The data we have in hand are the presence or absence of each of the 24 logically possible orders of demonstratives, numerals, adjective, and noun (henceforth D, M, A, N, respectively) within the DP, in a large sample of the world’s languages. By hypothesis, each of those orders is derived by leftward movement affecting a base DMAN hierarchy.

The task now is to infer the movements that derive the attested orders (and later, the movements deriving unattested orders), and determine the structural conditions that must be satisfied for each instance of movement to reduce c-command totals.

This is not as straightforward as it sounds, as all we have is evidence of the output of the transformations; we must recover the transformations themselves. In many cases, several derivational routes lead to the same surface order. Consider, for example NDMA


(noun demonstrative numeral adjective) order, by hypothesis derived by movement of NP by itself to the top of the tree. This could be derived by a single, “one fell swoop” move of NP. Alternatively, NP could have moved successive-cyclically through one or more intermediate positions, leaving a trace and an extra layer of structure in each, I assume.

With just three coherent/indivisible pieces of structure (say, M, A, N, as in

Greenberg’s Universal 18), the possibilities to consider are quite reasonable. However, once we allow four pieces (D, M, A, N), the possibilities explode. In practice, the complexity is just on the verge of tractability; below I develop some well-motivated heuristics to narrow the space of possibilities.

A.1 Leapfrogging

To get a first look at the combinatoric landscape here, consider just the ‘base’ order

DMAN. There are (at least) 6 distinct derivations of this order worth considering, all but one involving a form of ‘leapfrogging’, destroying and then recreating the base linear order. This is, needless to say, a horrifying degree of complexity for what is usually taken to be a single derivation; if even the seemingly underived base can be derived by movement in six distinct ways, what of other orders?


1) a. b. c. d.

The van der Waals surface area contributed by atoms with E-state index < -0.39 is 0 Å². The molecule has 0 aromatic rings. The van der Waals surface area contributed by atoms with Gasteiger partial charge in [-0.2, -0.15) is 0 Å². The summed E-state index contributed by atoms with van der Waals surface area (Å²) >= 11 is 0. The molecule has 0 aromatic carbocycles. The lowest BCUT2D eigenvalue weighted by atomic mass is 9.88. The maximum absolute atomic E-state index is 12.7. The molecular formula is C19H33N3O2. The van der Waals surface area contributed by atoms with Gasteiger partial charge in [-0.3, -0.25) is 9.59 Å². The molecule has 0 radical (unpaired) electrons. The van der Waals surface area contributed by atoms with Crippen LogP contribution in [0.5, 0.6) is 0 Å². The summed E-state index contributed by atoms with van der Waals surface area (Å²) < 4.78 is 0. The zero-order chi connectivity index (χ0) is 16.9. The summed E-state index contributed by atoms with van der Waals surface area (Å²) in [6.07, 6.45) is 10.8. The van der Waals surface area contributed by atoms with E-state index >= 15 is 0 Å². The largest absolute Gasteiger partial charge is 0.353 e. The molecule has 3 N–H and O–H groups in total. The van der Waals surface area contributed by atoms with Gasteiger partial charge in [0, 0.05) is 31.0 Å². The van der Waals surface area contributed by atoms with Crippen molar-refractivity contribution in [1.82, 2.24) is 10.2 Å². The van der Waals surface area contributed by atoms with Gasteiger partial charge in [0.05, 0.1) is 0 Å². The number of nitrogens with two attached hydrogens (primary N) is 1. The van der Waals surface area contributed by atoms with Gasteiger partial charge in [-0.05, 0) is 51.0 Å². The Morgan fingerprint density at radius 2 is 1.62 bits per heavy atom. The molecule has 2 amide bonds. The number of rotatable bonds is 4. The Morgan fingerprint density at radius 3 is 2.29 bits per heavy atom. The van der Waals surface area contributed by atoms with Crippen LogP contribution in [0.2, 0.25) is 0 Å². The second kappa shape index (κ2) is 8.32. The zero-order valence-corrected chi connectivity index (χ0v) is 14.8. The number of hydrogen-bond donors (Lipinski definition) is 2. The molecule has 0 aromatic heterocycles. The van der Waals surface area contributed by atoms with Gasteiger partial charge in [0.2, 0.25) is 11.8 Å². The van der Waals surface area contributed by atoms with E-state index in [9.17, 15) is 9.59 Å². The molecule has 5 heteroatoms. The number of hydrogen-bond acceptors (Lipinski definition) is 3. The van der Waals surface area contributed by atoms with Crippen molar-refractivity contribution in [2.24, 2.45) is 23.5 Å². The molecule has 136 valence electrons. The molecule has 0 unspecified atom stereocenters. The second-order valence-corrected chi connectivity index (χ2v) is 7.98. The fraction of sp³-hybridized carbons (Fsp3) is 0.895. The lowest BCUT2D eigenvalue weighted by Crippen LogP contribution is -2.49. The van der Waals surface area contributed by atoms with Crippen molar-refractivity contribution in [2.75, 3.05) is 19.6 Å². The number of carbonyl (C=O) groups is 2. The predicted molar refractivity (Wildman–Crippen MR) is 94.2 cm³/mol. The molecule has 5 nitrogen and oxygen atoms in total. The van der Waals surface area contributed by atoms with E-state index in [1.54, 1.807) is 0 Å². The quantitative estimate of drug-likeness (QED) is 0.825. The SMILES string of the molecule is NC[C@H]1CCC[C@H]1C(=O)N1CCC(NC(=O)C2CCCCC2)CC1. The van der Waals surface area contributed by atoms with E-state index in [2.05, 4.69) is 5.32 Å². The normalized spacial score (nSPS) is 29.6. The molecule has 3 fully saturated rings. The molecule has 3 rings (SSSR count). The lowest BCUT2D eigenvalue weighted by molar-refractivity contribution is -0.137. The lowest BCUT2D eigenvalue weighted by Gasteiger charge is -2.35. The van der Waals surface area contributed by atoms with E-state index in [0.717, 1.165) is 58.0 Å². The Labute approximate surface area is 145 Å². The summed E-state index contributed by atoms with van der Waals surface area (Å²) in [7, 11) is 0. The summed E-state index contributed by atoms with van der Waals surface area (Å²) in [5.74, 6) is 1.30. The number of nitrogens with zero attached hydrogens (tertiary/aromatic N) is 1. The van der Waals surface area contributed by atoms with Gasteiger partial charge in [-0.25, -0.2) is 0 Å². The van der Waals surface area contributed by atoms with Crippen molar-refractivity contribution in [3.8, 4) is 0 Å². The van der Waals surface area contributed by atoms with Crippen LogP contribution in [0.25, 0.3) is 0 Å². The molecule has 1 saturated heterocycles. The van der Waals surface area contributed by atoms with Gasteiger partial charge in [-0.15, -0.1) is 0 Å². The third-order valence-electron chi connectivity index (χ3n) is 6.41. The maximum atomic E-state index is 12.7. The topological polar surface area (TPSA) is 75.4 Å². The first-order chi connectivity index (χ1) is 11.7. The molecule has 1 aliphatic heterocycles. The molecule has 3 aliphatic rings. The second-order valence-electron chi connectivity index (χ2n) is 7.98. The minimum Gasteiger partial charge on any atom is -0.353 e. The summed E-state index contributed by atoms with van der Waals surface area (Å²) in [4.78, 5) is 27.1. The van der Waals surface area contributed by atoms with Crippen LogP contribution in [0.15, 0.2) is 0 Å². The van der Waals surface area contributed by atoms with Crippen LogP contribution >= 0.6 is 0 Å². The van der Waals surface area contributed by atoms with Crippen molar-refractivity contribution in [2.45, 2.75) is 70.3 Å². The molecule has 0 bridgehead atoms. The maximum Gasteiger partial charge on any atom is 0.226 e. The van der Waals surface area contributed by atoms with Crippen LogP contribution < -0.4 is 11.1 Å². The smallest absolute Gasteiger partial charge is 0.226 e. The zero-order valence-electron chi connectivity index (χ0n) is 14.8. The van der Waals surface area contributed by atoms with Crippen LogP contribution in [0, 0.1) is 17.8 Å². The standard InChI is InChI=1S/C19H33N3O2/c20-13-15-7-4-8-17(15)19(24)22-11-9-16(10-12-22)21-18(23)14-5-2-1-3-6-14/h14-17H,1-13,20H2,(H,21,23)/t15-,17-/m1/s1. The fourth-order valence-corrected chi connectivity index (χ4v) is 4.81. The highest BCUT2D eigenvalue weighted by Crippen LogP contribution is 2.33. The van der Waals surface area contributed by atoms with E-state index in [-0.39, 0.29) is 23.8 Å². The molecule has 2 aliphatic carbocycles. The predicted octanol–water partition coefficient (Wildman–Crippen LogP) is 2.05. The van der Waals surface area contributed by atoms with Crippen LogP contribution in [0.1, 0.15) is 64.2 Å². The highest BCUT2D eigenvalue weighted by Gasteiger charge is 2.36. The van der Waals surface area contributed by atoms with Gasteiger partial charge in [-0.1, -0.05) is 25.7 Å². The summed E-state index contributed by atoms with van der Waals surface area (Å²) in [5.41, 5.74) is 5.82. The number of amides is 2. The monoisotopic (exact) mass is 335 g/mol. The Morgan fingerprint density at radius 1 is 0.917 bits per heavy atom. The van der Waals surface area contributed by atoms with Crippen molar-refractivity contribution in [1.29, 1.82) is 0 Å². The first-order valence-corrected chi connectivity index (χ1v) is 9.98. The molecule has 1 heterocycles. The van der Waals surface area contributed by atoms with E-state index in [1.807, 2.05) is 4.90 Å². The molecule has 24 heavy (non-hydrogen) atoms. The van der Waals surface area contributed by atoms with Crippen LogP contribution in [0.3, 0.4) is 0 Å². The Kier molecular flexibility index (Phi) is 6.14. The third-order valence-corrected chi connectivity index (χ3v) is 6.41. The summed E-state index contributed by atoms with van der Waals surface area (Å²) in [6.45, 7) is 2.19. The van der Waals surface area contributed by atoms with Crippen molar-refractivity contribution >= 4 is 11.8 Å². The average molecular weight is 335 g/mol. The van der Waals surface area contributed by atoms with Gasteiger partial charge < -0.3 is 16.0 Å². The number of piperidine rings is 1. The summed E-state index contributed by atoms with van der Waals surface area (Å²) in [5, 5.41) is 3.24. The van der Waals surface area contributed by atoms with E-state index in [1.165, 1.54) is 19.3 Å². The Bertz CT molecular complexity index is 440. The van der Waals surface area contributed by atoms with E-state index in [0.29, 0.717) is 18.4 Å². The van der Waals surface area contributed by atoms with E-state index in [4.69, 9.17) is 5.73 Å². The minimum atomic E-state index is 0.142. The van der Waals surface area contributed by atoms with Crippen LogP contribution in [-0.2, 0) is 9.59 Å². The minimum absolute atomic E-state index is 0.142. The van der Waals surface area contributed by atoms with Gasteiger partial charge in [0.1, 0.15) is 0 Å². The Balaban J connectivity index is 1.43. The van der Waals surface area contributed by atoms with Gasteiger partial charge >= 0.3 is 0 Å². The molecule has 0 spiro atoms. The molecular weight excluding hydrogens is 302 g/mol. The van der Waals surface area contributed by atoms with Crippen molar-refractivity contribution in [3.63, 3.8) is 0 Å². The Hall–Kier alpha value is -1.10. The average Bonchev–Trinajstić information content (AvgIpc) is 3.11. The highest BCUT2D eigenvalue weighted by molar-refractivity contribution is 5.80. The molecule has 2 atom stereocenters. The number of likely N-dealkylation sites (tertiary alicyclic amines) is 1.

e. f.

Notice that we may rule out (via Antilocality) these configurations:

2) a. b. c.

At first, it might seem like this could get completely out of control, potentially enabling infinite loops of movement. However, we can formulate a Squeezing Lemma demonstrating that there is a limit to such leap-frogging movements, under the crucial assumption that movement must always improve tree balance.

Suppose some fixed amount of structure has been Merged. Then there is some maximum number of c-command-reducing movements m that could apply to this structure before more material is Merged (and so, if the amount of material to be Merged later is finite, so is the number of movements enabled, still). We can formulate this in terms of ‘squeezing’: each instance of movement adds 2 nodes to the tree, strictly increasing the minimum total number of c-command relations in the tree. But movement is, by hypothesis, constrained to strictly reduce the number of c-command relations in the tree (in practice, always by at least 2). So, given a base tree structure with a total number of c-command relations somewhere in the spectrum between minimal (Bush) and

275 maximal (Spine), each movement must carry the c-command total an increment of at least two units down toward a monotonically-rising floor. Recall that for a given number of nodes, the possible number of c-command relations in the tree fall within a band between the maximum (associated with a uni-branching Spine) and minimum (associated with the maximally shallow, symmetric Bush) values. Then we can understand the

Squeezing Lemma graphically, as below:

The Spine has the maximum number of c-command relations.

# of c-

command The number of c-command relations in an arbitrary tree

relations must fall within this band.

The Bush has the minimum number of c-command relations.

Movement is constrained to strictly decrease

the number of c-command relations in the tree.

# of c-


relations These must meet in the middle in a finite number of steps.

Because each move adds nodes, the minimum

total number of c-command relations increases.